What do these gated communities with private security, private water supply, private swimming pool and clubhouse indicate? These fortified apartments in our cities exclude others, and nurture a mind that sees the poor as dirty, non-hygienic, problematic, and a threat to the beauty of the city. In a way, it is yet another practice of untouchability.
Friends, see yet another paradox in our society. Here is a divided society with extreme form of inequality. Yet, the expanding culture industry filled with market-driven seductive spectacles seems to have democratized our aspirations. In a way, billboards, all sorts of ads and television-induced coded messages are persuading all of us to see the alliance of cricket, Bollywood and media celebrities as a reference group for imitation. The craze for this hypnotizing life style often affects the vulnerable minds. But then, the structural inequality is such that not everyone can acquire that life style. This contradiction emanating from the incompatibility of resources and aspirations is intensifying gross emotions like greed, envy, jealousy, violence, imitative tendencies and psychic restlessness. With two living examples, I will try to make you see the misplaced priorities in life.
I have seen school kids from marginalized sections pressuring parents to buy them fancy smart phones while it becomes difficult for them to buy new editions of NCERT textbooks. Likewise, when I see a child hardly ten years old from a small town participating in a reality show and singing a ‘heat’ Bollywood song I feel deep pain. I realize how in this visual age the urge to become a ‘celebrity face’ has affected even young children. No wonder, you need not be surprised if you find a young boy from Chattisgarh trying to look like Virat Kohli, and spending whatever he earns for ‘impressing’ his girlfriend. In fact, consumerism—and that too in a divided society like ours—has disturbed the rhythm of life. We all tend to think, behave, act and strive to look like others—those mythical stars constructed by the ‘hidden persuaders’ of global capitalism. As we lose ourselves, we prepare the ground for aggression and violence in everyday life.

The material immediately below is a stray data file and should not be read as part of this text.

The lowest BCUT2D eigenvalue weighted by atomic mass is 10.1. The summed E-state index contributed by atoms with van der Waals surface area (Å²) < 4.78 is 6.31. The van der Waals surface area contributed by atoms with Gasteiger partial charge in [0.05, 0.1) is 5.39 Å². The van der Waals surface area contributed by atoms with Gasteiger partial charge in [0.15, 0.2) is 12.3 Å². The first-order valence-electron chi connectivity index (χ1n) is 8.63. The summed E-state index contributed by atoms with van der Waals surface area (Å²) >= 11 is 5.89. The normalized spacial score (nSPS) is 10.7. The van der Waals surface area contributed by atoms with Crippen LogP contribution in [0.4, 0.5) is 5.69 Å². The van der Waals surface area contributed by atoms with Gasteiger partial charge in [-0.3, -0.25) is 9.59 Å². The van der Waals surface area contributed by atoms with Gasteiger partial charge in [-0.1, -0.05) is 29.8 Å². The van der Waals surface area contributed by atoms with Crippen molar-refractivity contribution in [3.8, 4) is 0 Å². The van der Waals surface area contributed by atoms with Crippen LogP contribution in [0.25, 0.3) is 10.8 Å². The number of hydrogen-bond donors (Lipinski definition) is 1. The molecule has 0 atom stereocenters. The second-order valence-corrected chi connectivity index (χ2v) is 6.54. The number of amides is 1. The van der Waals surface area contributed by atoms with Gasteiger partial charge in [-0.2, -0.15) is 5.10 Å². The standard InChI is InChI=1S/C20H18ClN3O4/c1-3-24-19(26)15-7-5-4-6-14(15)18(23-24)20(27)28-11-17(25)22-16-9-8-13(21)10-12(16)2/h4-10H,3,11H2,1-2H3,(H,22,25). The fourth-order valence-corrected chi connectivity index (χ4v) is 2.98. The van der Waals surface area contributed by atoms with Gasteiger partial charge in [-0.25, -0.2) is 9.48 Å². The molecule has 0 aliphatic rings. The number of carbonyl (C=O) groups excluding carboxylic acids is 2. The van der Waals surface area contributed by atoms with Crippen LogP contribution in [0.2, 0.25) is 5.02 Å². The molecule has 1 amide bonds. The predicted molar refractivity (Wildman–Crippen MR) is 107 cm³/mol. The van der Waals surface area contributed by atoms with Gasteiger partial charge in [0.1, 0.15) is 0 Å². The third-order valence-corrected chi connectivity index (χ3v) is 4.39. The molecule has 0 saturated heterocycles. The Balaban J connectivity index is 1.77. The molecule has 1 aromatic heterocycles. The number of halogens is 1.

Finally, you see violence in the cult of cultural nationalism with its celebration of militarization of consciousness. Think of it. With hyper-masculine aggression we become the children of ‘Bharat Mata’, and find vicarious pleasure in othering and eventually annihilating our ‘enemies’—‘pro-Pakistani anti-nationals’, ‘Muslim invaders’, ‘left/liberal/Gandhian conspirators’. The stimulant of this sort of nationalism makes it difficult for us to see the real contradictions in our society—exclusion and inequality, hierarchy and violence, consumerism and false dreams of prosperity.
Is Alternative Education Sufficiently Radical?